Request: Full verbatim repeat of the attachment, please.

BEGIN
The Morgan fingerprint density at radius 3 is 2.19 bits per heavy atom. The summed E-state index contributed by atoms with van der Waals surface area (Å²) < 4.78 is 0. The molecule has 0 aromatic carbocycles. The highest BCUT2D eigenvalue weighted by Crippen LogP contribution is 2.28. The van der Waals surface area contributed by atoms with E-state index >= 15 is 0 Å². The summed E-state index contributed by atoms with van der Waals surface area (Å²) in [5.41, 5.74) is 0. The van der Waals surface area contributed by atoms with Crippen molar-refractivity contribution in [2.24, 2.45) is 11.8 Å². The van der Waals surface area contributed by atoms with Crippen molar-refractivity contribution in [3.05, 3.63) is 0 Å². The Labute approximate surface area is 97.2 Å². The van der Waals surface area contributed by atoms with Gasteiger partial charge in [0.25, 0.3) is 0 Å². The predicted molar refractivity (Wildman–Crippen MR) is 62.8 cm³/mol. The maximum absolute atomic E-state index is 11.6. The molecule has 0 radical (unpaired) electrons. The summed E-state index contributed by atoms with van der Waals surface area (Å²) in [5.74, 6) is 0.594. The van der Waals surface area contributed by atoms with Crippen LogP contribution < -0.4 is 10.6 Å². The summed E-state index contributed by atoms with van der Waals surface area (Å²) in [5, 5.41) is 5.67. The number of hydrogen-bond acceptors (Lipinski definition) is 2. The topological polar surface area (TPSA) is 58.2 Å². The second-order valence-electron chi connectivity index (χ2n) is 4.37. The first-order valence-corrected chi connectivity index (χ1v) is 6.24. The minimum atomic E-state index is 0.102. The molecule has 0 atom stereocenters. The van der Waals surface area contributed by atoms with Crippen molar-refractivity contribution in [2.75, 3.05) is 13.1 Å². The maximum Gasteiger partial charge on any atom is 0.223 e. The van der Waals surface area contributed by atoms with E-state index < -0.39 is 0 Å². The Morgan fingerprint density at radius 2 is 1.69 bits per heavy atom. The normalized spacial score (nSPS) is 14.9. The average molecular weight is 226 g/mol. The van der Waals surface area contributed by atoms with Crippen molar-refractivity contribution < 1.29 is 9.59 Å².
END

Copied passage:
The Morgan fingerprint density at radius 3 is 2.19 bits per heavy atom. The summed E-state index contributed by atoms with van der Waals surface area (Å²) < 4.78 is 0. The molecule has 0 aromatic carbocycles. The highest BCUT2D eigenvalue weighted by Crippen LogP contribution is 2.28. The van der Waals surface area contributed by atoms with E-state index >= 15 is 0 Å². The summed E-state index contributed by atoms with van der Waals surface area (Å²) in [5.41, 5.74) is 0. The van der Waals surface area contributed by atoms with Crippen molar-refractivity contribution in [2.24, 2.45) is 11.8 Å². The van der Waals surface area contributed by atoms with Crippen molar-refractivity contribution in [3.05, 3.63) is 0 Å². The Labute approximate surface area is 97.2 Å². The van der Waals surface area contributed by atoms with Gasteiger partial charge in [0.25, 0.3) is 0 Å². The predicted molar refractivity (Wildman–Crippen MR) is 62.8 cm³/mol. The maximum absolute atomic E-state index is 11.6. The molecule has 0 radical (unpaired) electrons. The summed E-state index contributed by atoms with van der Waals surface area (Å²) in [5.74, 6) is 0.594. The van der Waals surface area contributed by atoms with Crippen LogP contribution < -0.4 is 10.6 Å². The summed E-state index contributed by atoms with van der Waals surface area (Å²) in [5, 5.41) is 5.67. The number of hydrogen-bond acceptors (Lipinski definition) is 2. The topological polar surface area (TPSA) is 58.2 Å². The second-order valence-electron chi connectivity index (χ2n) is 4.37. The first-order valence-corrected chi connectivity index (χ1v) is 6.24. The minimum atomic E-state index is 0.102. The molecule has 0 atom stereocenters. The van der Waals surface area contributed by atoms with Crippen molar-refractivity contribution in [2.75, 3.05) is 13.1 Å². The maximum Gasteiger partial charge on any atom is 0.223 e. The van der Waals surface area contributed by atoms with E-state index < -0.39 is 0 Å². The Morgan fingerprint density at radius 2 is 1.69 bits per heavy atom. The normalized spacial score (nSPS) is 14.9. The average molecular weight is 226 g/mol. The van der Waals surface area contributed by atoms with Crippen molar-refractivity contribution < 1.29 is 9.59 Å².